6. Sep 11, 2016 #5


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    Staff: Mentor

    This result becomes less interesting when you consider that it is true for any function ##\gamma## that has the property that $$\lim_{q\rightarrow{0}}\gamma(q)=1$$.

    I'm inclined to agree with @SiennaTheGr8 that you have to bring conservation of momentum in somewhere to get a solid derivation.
    Last edited: Sep 11, 2016
  7. Sep 11, 2016 #6
    That was actually why I decided to do it. I needed to get rid of the vt with an operation that also turned γ(v) into 1. I'm wondering if I reverse the prime and unprimed and do the same thing if I'll get the same result. If I did, would that in any way touch on conservation of momentum?

    Anyway, the reason I'm trying to do it without resorting to an elastic collision is because everything I've ever seen on it says "the old momentum isn't conserved in every inertial reference frame, but THIS one is", but no one ever explains where they derived it from. It sounds almost as if it was trial and error guess work until something worked (although P = γ(u)mu would certainly be an obvious guess). I figure, I can derive the Lorentz transformation by simply assuming c is the same in every frame, and from that I can derive the velocity transformation. So why can't I get momentum from that simply by starting with the transformation equations?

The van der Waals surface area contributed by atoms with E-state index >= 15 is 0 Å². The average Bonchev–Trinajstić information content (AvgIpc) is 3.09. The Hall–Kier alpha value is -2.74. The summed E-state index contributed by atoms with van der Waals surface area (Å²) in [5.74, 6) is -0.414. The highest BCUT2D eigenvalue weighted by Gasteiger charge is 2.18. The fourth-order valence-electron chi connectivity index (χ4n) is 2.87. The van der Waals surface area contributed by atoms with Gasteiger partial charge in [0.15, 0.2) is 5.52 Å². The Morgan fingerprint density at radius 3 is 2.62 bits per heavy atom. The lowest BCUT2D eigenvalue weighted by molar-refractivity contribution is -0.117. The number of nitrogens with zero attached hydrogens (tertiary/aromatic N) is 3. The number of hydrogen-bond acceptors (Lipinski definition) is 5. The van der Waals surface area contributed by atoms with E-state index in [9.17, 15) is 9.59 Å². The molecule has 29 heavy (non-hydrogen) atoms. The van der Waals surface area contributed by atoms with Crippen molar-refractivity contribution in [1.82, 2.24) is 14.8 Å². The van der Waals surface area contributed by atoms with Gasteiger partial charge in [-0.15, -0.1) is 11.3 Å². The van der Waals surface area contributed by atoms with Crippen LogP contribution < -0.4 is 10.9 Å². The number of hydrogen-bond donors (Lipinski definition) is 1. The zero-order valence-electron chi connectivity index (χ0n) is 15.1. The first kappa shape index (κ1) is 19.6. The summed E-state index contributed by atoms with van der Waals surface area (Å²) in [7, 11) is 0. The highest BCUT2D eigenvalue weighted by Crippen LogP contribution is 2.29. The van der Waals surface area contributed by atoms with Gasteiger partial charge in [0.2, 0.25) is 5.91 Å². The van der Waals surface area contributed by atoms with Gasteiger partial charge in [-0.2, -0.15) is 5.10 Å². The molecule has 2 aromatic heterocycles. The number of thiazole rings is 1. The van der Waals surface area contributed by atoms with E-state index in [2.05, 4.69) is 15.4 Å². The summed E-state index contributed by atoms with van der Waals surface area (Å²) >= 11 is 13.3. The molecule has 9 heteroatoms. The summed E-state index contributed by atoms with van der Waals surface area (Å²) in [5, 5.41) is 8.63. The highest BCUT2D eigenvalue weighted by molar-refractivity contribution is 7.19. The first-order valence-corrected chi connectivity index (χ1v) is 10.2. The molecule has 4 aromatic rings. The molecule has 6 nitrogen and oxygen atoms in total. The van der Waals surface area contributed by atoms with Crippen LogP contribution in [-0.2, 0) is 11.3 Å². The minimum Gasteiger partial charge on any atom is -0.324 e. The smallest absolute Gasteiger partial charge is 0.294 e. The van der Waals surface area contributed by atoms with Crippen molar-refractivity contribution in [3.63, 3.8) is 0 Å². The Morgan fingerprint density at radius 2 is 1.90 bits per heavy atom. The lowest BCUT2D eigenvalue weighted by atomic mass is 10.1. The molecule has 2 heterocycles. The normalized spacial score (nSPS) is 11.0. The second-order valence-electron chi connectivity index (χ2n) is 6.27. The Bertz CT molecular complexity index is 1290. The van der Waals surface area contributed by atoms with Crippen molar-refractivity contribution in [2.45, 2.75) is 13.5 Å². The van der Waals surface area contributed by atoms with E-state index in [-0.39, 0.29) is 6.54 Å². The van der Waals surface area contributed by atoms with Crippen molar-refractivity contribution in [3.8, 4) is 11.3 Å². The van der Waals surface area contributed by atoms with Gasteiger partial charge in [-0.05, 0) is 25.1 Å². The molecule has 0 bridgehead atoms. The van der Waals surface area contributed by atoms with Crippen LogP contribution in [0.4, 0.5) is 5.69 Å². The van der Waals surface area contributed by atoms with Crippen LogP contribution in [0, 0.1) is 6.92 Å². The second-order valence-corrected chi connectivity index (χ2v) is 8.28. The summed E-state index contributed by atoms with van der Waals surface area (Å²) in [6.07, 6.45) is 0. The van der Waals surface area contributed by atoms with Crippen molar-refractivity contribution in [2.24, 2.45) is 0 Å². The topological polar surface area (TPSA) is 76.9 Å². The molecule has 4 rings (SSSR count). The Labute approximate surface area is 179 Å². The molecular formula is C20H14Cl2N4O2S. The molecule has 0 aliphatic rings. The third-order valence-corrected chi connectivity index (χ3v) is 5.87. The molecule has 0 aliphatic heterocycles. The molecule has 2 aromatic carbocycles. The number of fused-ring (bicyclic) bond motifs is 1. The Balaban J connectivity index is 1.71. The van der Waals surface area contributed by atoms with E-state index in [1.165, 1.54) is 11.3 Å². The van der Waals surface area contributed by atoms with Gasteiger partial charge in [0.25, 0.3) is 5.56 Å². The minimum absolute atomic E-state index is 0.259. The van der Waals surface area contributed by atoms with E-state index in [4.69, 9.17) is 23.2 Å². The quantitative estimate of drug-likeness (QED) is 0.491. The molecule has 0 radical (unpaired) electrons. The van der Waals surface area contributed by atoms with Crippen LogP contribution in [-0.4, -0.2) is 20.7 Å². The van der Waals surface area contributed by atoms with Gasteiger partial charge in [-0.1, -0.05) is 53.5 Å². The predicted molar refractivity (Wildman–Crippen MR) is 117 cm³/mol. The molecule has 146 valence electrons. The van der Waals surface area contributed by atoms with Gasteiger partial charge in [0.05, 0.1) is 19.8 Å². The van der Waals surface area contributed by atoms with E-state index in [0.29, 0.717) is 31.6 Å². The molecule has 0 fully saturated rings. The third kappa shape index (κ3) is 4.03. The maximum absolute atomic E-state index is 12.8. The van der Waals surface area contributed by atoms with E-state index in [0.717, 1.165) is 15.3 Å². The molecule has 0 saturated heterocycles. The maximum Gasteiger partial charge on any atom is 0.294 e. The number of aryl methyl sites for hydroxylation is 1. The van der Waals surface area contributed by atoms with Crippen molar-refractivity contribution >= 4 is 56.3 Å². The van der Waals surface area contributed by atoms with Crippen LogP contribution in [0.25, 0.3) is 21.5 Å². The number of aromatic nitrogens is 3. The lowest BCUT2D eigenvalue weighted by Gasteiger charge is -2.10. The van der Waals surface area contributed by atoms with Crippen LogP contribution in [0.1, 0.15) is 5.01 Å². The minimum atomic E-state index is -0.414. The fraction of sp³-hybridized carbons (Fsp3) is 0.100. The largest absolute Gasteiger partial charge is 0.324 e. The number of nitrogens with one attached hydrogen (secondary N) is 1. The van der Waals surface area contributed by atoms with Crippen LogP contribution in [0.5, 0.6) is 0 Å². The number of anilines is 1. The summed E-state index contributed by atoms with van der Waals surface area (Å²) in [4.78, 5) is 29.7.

So that's my new project these days: trying how to figure out how to derive relativistic momentum only from the two famous SR postulates.
  8. Sep 11, 2016 #7
    On the other hand, once one has established that ##E = \gamma E_0 = \gamma mc^2##, the most obvious educated guess for extending the definition of momentum to arbitrary speeds turns out to be the correct one. You already have ##\vec pc \approx E_0 \vec \beta## for ##|\vec \beta| \ll 1## (where ##\vec \beta = \vec v / c##), and by imposing the conservation principle you know that ##|\vec p|c## can grow arbitrarily large (unlike ##|\vec \beta|##). You're therefore looking for something to replace ##E_0## that reduces to ##E_0## in the classical limit and increases without bound as ##|\vec \beta| \rightarrow 1##. The all-important conserved quantity ##E## immediately suggests itself.

    But you said at the beginning that you don't know how to arrive at ##E = \gamma E_0 = \gamma mc^2## without first deriving ##\vec pc = E \vec \beta##. Try Einstein's original ##E_0 = mc^2## paper from 1905, which uses the relativistic Doppler effect: https://www.fourmilab.ch/etexts/einstein/E_mc2/www/
  9. Sep 11, 2016 #8
    But that's exactly what the Tolman/Lewis thought experiment does! See here: https://books.google.com/books?id=FrgVDAAAQBAJ&pg=PA76
  10. Sep 13, 2016 #9
    Hey I think I found exactly what I was lookong for.


    Even cooler than its derivation of momentum, it gets the heart of special relativity without either appealing to arguments about the speed of light/Michelson Morley or discussions in four dimensional space time. Nothing but Newton and Maxwell. Very neat.
  11. Sep 13, 2016 #10
    Thanks for the link. Haven't read it in depth, but be sure to look at the supplementary PDF under the "Figures & Data" tab, if you haven't already. That's where they go through the math for the collision.